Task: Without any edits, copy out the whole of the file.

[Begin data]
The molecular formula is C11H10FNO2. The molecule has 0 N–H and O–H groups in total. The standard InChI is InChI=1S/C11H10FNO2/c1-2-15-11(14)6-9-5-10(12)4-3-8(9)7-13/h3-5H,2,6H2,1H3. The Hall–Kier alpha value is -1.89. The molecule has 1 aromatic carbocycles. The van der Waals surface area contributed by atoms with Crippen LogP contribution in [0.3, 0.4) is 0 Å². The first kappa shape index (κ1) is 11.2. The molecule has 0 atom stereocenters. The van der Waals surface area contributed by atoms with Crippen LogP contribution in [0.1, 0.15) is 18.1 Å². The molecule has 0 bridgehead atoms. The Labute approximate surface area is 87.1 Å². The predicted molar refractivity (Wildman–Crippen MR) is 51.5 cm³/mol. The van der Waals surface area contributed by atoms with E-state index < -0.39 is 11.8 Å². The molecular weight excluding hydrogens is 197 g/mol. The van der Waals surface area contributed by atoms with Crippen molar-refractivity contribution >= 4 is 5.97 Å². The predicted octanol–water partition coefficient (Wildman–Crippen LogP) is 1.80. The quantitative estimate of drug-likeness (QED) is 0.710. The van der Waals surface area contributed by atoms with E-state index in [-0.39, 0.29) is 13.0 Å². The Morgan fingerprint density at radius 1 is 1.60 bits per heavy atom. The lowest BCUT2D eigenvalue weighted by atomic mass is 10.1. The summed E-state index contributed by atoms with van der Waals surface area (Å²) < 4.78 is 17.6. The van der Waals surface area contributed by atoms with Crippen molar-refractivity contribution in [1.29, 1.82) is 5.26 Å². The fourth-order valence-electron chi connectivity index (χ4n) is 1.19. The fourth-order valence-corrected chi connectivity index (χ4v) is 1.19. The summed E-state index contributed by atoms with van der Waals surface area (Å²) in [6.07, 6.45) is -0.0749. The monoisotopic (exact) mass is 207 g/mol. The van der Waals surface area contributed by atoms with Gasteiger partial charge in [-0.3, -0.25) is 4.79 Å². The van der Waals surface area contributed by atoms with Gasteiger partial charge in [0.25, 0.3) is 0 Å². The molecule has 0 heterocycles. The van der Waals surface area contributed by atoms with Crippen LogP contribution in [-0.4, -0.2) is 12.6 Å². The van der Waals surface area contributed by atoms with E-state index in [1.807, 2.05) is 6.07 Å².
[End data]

The molecular formula is C11H10FNO2. The molecule has 0 N–H and O–H groups in total. The standard InChI is InChI=1S/C11H10FNO2/c1-2-15-11(14)6-9-5-10(12)4-3-8(9)7-13/h3-5H,2,6H2,1H3. The Hall–Kier alpha value is -1.89. The molecule has 1 aromatic carbocycles. The van der Waals surface area contributed by atoms with Crippen LogP contribution in [0.3, 0.4) is 0 Å². The first kappa shape index (κ1) is 11.2. The molecule has 0 atom stereocenters. The van der Waals surface area contributed by atoms with Crippen LogP contribution in [0.1, 0.15) is 18.1 Å². The molecule has 0 bridgehead atoms. The Labute approximate surface area is 87.1 Å². The predicted molar refractivity (Wildman–Crippen MR) is 51.5 cm³/mol. The van der Waals surface area contributed by atoms with E-state index < -0.39 is 11.8 Å². The molecular weight excluding hydrogens is 197 g/mol. The van der Waals surface area contributed by atoms with Crippen molar-refractivity contribution >= 4 is 5.97 Å². The predicted octanol–water partition coefficient (Wildman–Crippen LogP) is 1.80. The quantitative estimate of drug-likeness (QED) is 0.710. The van der Waals surface area contributed by atoms with E-state index in [-0.39, 0.29) is 13.0 Å². The Morgan fingerprint density at radius 1 is 1.60 bits per heavy atom. The lowest BCUT2D eigenvalue weighted by atomic mass is 10.1. The summed E-state index contributed by atoms with van der Waals surface area (Å²) < 4.78 is 17.6. The van der Waals surface area contributed by atoms with Crippen molar-refractivity contribution in [1.29, 1.82) is 5.26 Å². The fourth-order valence-electron chi connectivity index (χ4n) is 1.19. The fourth-order valence-corrected chi connectivity index (χ4v) is 1.19. The summed E-state index contributed by atoms with van der Waals surface area (Å²) in [6.07, 6.45) is -0.0749. The monoisotopic (exact) mass is 207 g/mol. The van der Waals surface area contributed by atoms with Gasteiger partial charge in [-0.3, -0.25) is 4.79 Å². The van der Waals surface area contributed by atoms with Gasteiger partial charge in [0.25, 0.3) is 0 Å². The molecule has 0 heterocycles. The van der Waals surface area contributed by atoms with Crippen LogP contribution in [-0.4, -0.2) is 12.6 Å². The van der Waals surface area contributed by atoms with E-state index in [1.807, 2.05) is 6.07 Å².